, Part 1

The room at my old apartment had a cable connection. My new room doesn’t.

Back in Apartment C I watched a fair amount of TV — more than I wanted and should have. Although it was often nice to have on in the background, providing a comforting white noise while I thought and hammered the keyboard, it was mostly distracting as hell. On many nights it stole my concentration and zapped my creative initiative with whatever cosmic, radioactive force it emits.

For the next few weeks I’m going to conduct a little experiment: No TV, at least in my room. Though there’s no wall plug-in, a cable cord runs along the baseboard on one wall and connects to the cable from outside the apartment. I could conceivably buy a splitter and route a cord to my Sony, but I’m unsure if it will work without the cable box (now there’s a novel concept I can write about later). The thing is, though, that I don’t care. College basketball season is now in full swing and I know I’ll watch whatever game is on regardless of who’s playing (I refuse to watch Duke, though). Except for a few necessary projects, I’ve taken an extended break from writing and want to see if a TV-less life will jump start my creativity. Hey! I’m writing right now — on my bed with my MacBook, the lifeless Trinitron staring at me from across the room — so it appears to be working.

Here’s one thing I’ve learned from living with random roommates: When people don’t have a hobby, artistic outlet, or higher calling to keep them busy in their free time, all they do is watch TV. Case in point: My current and former roommates, L and A.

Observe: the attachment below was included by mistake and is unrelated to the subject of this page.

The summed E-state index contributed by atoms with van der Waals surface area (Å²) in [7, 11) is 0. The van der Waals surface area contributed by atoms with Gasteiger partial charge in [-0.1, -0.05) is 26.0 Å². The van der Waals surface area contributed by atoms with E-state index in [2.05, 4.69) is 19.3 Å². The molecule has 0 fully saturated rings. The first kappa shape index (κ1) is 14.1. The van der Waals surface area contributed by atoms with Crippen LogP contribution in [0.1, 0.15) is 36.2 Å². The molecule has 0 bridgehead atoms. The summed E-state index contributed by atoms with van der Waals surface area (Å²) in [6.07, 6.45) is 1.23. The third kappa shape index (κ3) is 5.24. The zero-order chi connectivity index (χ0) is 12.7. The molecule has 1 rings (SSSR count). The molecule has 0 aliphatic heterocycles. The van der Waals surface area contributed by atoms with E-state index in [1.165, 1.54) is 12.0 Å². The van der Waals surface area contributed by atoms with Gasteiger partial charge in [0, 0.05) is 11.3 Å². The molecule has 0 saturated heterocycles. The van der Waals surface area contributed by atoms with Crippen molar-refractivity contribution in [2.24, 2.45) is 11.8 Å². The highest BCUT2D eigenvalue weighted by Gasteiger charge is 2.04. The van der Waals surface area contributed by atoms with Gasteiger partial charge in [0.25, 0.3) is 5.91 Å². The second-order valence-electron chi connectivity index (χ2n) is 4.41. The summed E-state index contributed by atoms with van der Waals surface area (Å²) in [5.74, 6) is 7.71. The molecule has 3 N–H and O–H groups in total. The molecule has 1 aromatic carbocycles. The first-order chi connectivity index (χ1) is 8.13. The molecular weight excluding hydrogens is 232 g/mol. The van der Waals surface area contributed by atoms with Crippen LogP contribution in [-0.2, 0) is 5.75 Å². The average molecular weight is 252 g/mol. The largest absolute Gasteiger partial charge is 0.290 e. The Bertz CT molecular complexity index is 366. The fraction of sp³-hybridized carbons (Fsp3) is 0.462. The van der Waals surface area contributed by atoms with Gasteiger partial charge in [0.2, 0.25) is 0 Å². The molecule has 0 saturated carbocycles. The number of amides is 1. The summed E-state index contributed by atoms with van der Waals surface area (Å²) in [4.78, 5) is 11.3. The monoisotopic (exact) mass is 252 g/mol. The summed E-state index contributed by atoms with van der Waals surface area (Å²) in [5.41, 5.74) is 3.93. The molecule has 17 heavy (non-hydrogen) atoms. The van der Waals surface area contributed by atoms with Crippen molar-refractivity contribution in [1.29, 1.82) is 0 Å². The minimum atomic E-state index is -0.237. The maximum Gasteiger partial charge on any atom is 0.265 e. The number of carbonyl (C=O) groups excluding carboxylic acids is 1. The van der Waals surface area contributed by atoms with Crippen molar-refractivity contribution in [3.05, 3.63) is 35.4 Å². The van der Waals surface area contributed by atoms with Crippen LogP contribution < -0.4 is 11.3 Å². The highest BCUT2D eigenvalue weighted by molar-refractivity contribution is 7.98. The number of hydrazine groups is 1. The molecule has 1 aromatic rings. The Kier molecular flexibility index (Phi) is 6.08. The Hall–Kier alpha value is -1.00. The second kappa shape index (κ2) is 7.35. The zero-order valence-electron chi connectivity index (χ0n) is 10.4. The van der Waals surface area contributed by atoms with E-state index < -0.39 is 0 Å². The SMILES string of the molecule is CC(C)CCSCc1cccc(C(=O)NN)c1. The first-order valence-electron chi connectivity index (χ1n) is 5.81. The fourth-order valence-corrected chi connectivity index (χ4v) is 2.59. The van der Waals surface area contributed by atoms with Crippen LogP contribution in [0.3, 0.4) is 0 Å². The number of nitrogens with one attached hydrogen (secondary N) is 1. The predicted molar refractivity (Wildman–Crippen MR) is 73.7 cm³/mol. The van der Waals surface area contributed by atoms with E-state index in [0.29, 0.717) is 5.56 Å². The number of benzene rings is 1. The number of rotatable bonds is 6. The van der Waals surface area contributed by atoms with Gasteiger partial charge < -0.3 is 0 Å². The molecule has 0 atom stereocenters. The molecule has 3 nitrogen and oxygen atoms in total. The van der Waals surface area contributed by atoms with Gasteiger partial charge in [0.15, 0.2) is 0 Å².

L worked from home. He always had his giant TV on during the day to provide background noise as he built sales spreadsheets and other such useless corporate bullshit. If he wasn’t working, cooking, or out with his girlfriend, he was watching old episodes of “Two and a Half Men,” “Entourage,” “Mad Money,” or “Grey’s Anatomy.” That was how he spent his free time.

My new roommate, A, has a slightly different situation. He’s a carpenter. His work is entering the slow season so he now has tons of time to do whatever he wants. In fact, I doubt he’s worked a day since I first toured the place about three weeks ago. In the morning the door to his room is closed and his keys are on the kitchen table. When I return around 5 p.m. I open the door and find him — surprise surprise — parked on the couch in front of the TV watching whatever’s on ESPN (a far better choice of programming than what L was interested in, if you ask me). Apparently he leaves the apartment to surf and work out, but it’s not when I’m here. Besides the proof hanging in our shower — he puts his wetsuit there to dry — I’d think all he did was eat, watch TV, and sleep. (I did catch him reading a book when I came home today, which made me smile.)

I couldn’t do that (or maybe I have to an extent), but millions of people in this country do it everyday (nearly 18.7 million people tuned into “Dancing With the Stars” on November 11th). Think about this: What if there was no TV? What would Americans do with themselves if there was no “American Idol,” no “Grey’s Anatomy,” no (gulp) “College Football Final”? Instead of parking our fat asses on couches and recliners, we might be out making our country a better place. We might be beautifying our neighborhoods, strengthening our community bonds, or taking classes and gaining a better understanding of our culture, history, and selves. It's food for thought.

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